Trends and Directions in the Implementation of the Scheduled Tribes and other Traditional Forest Dwellers (Recognition of Rights) Act, 2006 after Twelve Years
The faculty members and research scholars of Tata Institute of Social Sciences (TISS), Mumbai have been actively engaged in documenting and researching the nature, process and impact of the Scheduled Tribes and Other Traditional Forest Dwellers (Recognition of Forest Rights) Act 2006 across India. As part of ongoing work in the field of forest rights and governance, we have prepared a concise and comprehensive report distilling the emerging trends and directions in the implementation of Forest Rights Act in India.
This report builds on the work that TISS has collaborated with Community Forest Rights-Learning Advocacy (CFR-LA) group at the national and state level-especially in Maharashtra in preparing the Promise and Performance Report on Forest Rights Act After Ten Years in 2016 and 2017 respectively.
This report comes at a time when forest dwellers, civil society groups, grassroots organisations and NGOs are increasingly expecting the political regimes to support the rights of communities with legitimate tenure to the land or resource in question across India. Assurance by political parties to review the rejected claims in the aftermath of the Supreme Court of India’s order to evict the forest dwellers whose claims have been rejected has provided an impetus for forest dwellers to assert their rights over forest land and resources.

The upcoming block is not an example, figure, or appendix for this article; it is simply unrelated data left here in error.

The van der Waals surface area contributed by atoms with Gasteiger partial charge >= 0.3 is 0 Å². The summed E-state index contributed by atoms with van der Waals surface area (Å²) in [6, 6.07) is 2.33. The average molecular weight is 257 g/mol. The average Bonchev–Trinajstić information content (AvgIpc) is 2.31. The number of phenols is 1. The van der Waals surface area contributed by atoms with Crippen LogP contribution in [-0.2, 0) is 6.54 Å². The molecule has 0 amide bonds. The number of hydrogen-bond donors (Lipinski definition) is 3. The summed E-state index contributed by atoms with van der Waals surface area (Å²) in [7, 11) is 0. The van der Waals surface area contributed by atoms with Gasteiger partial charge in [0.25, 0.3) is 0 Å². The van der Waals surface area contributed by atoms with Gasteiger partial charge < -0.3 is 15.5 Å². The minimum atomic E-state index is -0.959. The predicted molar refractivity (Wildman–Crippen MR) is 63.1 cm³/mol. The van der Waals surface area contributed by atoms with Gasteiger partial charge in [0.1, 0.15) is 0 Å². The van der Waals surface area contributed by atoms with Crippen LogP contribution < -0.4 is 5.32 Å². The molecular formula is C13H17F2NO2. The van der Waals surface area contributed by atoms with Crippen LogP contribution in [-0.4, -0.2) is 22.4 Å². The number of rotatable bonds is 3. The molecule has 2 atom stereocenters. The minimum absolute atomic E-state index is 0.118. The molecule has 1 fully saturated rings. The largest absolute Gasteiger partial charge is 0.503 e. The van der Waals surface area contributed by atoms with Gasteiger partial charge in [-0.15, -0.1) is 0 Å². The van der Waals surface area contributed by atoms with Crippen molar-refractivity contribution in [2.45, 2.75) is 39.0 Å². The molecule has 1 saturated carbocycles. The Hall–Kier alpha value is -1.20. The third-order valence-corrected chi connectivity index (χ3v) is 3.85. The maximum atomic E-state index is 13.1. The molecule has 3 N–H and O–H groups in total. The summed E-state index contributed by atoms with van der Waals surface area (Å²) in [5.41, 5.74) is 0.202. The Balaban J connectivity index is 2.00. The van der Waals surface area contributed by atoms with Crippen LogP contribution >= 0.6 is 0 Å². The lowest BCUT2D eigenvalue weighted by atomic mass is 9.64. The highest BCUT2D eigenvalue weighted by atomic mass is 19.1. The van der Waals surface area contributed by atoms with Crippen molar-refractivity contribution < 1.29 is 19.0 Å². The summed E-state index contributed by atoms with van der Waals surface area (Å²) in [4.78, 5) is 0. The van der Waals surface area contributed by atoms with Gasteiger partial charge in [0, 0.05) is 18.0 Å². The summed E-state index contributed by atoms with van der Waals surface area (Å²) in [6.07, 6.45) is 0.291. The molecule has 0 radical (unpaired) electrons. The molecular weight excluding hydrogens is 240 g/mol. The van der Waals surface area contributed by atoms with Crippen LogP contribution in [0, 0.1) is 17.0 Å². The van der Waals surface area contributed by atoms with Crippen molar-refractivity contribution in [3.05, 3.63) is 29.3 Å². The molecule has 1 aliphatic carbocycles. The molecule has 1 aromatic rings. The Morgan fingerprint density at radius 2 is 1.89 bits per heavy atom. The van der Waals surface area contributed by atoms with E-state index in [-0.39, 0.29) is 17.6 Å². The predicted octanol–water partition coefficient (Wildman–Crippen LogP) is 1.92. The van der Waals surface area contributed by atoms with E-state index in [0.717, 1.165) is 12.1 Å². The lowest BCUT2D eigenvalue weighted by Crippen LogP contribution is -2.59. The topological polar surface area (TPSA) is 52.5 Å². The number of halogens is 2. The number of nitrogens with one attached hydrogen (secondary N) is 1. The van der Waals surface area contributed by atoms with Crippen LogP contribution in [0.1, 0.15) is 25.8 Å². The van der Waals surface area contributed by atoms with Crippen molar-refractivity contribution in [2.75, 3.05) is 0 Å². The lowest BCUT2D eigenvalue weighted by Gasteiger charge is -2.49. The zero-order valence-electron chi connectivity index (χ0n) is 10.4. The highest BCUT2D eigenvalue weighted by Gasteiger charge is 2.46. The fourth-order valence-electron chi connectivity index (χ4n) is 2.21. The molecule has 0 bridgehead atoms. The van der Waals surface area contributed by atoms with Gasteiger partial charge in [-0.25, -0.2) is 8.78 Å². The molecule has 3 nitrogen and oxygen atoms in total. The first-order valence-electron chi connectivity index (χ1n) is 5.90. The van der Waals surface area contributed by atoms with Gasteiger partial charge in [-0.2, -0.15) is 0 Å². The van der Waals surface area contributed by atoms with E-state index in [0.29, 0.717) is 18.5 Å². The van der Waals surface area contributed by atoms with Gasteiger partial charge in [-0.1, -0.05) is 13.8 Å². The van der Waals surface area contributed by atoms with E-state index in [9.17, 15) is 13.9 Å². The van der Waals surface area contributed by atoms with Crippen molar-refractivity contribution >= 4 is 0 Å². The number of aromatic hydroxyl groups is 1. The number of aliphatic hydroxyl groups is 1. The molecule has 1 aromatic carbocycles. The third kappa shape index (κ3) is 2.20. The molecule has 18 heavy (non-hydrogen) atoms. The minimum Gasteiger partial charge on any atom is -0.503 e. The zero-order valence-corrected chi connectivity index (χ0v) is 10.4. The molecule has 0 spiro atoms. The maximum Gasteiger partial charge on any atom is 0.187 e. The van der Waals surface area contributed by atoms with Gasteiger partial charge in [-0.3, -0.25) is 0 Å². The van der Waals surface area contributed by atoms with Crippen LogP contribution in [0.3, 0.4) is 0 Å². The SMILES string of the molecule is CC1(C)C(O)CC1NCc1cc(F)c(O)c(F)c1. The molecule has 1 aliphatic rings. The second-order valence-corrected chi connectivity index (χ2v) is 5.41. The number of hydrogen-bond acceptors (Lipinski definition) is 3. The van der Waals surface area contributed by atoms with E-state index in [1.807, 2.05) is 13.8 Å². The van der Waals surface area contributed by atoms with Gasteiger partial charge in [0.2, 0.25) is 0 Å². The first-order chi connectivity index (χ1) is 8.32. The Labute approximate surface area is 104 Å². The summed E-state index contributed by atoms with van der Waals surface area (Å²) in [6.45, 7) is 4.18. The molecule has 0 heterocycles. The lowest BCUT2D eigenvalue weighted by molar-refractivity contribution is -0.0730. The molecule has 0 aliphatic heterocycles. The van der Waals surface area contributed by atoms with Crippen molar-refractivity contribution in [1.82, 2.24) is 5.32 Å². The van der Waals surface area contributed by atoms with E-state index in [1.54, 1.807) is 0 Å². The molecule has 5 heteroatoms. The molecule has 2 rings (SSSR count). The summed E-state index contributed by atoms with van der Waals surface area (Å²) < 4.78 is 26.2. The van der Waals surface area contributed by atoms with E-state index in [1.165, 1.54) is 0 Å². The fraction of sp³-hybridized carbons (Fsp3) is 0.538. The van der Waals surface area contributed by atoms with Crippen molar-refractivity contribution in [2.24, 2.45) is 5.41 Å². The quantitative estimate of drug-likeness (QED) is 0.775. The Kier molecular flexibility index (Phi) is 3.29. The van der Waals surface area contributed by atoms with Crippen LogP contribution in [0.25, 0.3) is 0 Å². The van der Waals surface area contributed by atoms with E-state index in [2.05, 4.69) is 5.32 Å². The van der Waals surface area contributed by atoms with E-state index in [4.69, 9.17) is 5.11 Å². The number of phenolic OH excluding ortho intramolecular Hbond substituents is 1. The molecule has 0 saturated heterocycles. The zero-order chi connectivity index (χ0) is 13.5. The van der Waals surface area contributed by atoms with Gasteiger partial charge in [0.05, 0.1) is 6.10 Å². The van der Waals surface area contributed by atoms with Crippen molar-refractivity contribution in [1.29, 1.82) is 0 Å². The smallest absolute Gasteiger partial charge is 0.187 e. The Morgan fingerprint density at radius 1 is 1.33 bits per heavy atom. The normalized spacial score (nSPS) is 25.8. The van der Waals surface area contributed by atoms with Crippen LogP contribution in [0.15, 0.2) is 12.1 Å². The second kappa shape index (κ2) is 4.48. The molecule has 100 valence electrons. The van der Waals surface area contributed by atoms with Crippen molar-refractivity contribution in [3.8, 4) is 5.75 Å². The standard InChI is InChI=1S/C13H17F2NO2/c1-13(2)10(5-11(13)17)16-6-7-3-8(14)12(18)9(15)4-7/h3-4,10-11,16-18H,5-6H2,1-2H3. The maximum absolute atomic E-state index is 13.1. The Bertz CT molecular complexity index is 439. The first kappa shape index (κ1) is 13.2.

Several studies including TISS’s earlier work in the state of Odisha, Maharashtra, Jharkhand and Chhattisgarh have documented the status of forest rights recognition and the reasons for ineffective implementation. This report, however, attempts to highlight and compare the nature and extent of implementation across states and how different states are placed in recognising forest rights claims and in addressing pending and rejected claims.